I dropped down in my office chair and opened my email. Every day I looked forward to hearing from my daughter Tammie. Her messages never failed to be full of interesting observations and descriptions of life at grad school in Ann Arbor, Michigan. My daughter’s undergrad school had been a short, two-hour drive from home. When she decided to earn a master’s degree in library science, she insisted on going to the University of Michigan as one of the best in the United States.
That afternoon, her message described an international foods night at her co-operative house. She said, “I loved trying all the different foods, but one of the drinks offered was rose water. Mom, I took one sip, but couldn’t finish it. The drink made me feel as though I was drinking Grammie!”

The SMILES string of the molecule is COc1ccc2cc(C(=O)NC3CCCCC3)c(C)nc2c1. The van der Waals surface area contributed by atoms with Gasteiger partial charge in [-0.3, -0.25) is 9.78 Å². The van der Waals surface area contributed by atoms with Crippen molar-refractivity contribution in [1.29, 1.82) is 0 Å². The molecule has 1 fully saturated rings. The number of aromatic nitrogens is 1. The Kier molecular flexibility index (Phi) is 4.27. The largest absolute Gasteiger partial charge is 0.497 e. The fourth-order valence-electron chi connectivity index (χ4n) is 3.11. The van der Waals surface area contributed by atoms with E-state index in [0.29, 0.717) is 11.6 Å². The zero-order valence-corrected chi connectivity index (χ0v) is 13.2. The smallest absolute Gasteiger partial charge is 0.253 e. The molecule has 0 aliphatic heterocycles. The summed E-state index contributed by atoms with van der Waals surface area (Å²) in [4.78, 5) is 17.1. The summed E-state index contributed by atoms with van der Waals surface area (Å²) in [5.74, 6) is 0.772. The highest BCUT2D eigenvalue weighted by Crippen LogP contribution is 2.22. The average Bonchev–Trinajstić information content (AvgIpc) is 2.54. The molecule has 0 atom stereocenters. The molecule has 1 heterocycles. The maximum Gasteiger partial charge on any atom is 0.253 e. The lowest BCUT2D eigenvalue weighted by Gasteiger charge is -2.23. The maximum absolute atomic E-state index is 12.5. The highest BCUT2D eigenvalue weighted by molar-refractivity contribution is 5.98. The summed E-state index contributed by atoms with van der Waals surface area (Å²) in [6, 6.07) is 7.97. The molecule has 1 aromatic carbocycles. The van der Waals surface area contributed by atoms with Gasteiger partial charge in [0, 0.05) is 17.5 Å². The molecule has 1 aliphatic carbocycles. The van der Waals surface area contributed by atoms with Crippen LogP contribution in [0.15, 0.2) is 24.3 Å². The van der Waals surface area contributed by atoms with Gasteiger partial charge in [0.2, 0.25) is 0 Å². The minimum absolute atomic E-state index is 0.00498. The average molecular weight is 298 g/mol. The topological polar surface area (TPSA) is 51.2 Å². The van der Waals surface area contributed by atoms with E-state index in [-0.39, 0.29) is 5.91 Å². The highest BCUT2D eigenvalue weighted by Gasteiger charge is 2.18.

I laughed. It was understandable that she associated my Mom with roses.
Grammie wore dresses that were rose-colored, shared bouquets of roses from her flowerbed with us and always smelled like roses. My daughters loved her. With her love of roses, it was easy for my family to buy Mom Mother’s Day gifts. Each year we gave her rose-scented body lotion, rose-scented candles and rose bushes from the greenhouse to replace the ones our Wisconsin winters killed. The mere smell of roses made everyone think of her.
When Tammie and her sister were four and eight years of age, my husband and I were living on a farm. We occasionally invited my Mom to stay overnight with us after I took her for a day of shopping. I remembered how excited my daughters were when I told them that we were going to “have Grammie for supper.” They knew what I meant. It never occurred to us that ‘having Grammie for supper’ sounded cannibalistic.